Climate envelope predictions indicate an enlarged suitable wintering distribution for Great Bustards (Otis tarda dybowskii) in China for the 21st century

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Note that a Preprint of this article also exists, first published July 26, 2015.


Climate is among the most dominant factors that affect species across broad spatial scales (Woodward, 1987; Pearson & Dawson, 2003). Long-term studies indicate that the anomalous climate of the last half-century is already affecting the physiology, distribution, and phenology of many species, especially for many of the already endangered species (Sykes & Prentice, 1996; Hughes, 2000). Species distribution models (SDMs) are able to successfully quantify the relationship between species distribution and climate (Drew, Wiersma & Huettmann, 2011). Increasing attention has been given to projecting potential species distributions under various climate change scenarios by applying those methods (Dyer, 1995; Iverson & Prasad, 1998; Prasad, Iverson & Liaw, 2006; Wu et al., 2012), and incorporating climate change impacts into species conservation strategies (Araújo & Rahbek, 2006; Strange et al., 2011; Baltensperger & Huettmann, 2015).

Knowing species distributions represents an essential foundation in conservation biology (Araujo & Guisan, 2006; Tanneberger et al., 2010; Drew, Wiersma & Huettmann, 2011). Understanding where species emerge temporally and spatially across large geographic areas is important to conserving, monitoring, and managing species effectively (Wu & Smeins, 2000). For this purpose, SDMs, including process-based and bioclimatic envelope approaches, have been suggested as an effective tool (Guisan & Thuiller, 2005; Elith et al., 2006; Hu, Hu & Jiang, 2010). There has been rapid progress in this field of SDMs, and tools and workflows are now openly available to assess distributions and the impacts of climate change on species and habitats (Peterson et al., 2002; Hijmans & Graham, 2006; Drew, Wiersma & Huettmann, 2011).

The Great Bustard (Otis tarda) is one of the world’s heaviest flying bird and occupies grassland habitats. It is categorized as a globally vulnerable (VU) species according to the IUCN. Its world population in 2010 was estimated to be 44,100 to 57,000 individuals, and approximately 4–10% of the global population is located in China and believed to be declining (Alonso & Palacín, 2010). This species is divided into two subspecies: O. t. tarda and O. t. dybowskii. The latter subspecies (Taxonomic Serial No.:707876) is our research target. It is distributed throughout eastern Asia in areas such as Russia, Mongolia, China, and South and North Korea (Kong & Li, 2005). In China, O. t. dybowskii is distributed in Heilongjiang, Jilin, Inner Mongolia, and Hebei Province during summer. It winters in Heilongjiang, Jilin, Inner Mongolia, Shaanxi, Hebei, Henan, Shandong, Jiangsu, Jiangxi, Hubei, Hunan (Jiang, 2003; Wang & Yan, 2002), Shanxi, and Anhui Province (Wu & Liu, 2001). Until the early 20th century, there was a large population of O. t. dybowskii in Asia, with eastern Russia alone estimated to have held more than 50,000 individuals prior to the 1940s (Chan & Goroshko, 1998). However, numbers have declined during the 20th century, with a particularly rapid drop in counts from the wintering grounds during the 1950s and 1960s (Chan & Goroshko, 1998). Taking Poyang Lake, Jiangxi Province, China, as an example, hundreds of bustards were present in winter until the 1980s (Kennerley, 1987). By the late 1990s fewer than 20 individuals could be found (Wang, 1999), and in the last 10 years, bustards have not been observed. The wintering population of O. t. dybowskii in China was recently estimated at only 1,500–2,200 individuals (Goroshko, 2010). This rapid decline of the past four decades is seemingly linked to more efficient methods of hunting, the large-scale conversion of steppe to agricultural land on the breeding grounds, and habitat loss on the wintering grounds in China (Chan & Goroshko, 1998).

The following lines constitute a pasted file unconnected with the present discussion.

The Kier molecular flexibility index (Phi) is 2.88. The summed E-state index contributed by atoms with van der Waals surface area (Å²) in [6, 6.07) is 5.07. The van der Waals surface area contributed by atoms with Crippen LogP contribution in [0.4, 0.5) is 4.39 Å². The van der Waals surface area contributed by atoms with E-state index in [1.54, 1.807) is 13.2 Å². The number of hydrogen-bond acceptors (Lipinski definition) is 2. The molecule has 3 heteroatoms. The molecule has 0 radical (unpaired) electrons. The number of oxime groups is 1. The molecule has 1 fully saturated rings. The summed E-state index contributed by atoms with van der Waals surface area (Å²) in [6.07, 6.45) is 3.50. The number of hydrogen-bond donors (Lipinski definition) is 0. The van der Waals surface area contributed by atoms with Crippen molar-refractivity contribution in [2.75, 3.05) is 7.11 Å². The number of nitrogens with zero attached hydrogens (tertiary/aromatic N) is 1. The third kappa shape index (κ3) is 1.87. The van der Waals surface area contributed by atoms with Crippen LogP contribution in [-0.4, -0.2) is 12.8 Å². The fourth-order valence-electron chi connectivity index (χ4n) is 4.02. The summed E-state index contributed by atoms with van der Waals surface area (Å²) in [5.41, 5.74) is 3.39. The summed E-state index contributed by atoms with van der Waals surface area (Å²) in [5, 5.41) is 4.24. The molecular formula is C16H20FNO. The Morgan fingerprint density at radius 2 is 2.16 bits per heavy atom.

How to protect O. t. dybowskii and to keep this subspecies alive in the next 100 years, remains a non-trivial question to be resolved. In order to assess the likely effect of climate change on bustards in the 21st century, we employed species distribution models based on machine learning (TreeNet and Random Forest) to predict the distribution of habitats for this subspecies in the future. To the best of our knowledge, this work is the first predictive, spatial model of the wintering distribution of Great Bustards and it presents a step toward developing a national conservation effort to assess the management of bustards. At a minimum, the results of this study are expected to provide information on what habitat changes may occur, and guide future sampling, surveying, and conservation efforts across China. Further, we try to infer the wider status of this bird during times of global change.

Materials and Methods

Study area and data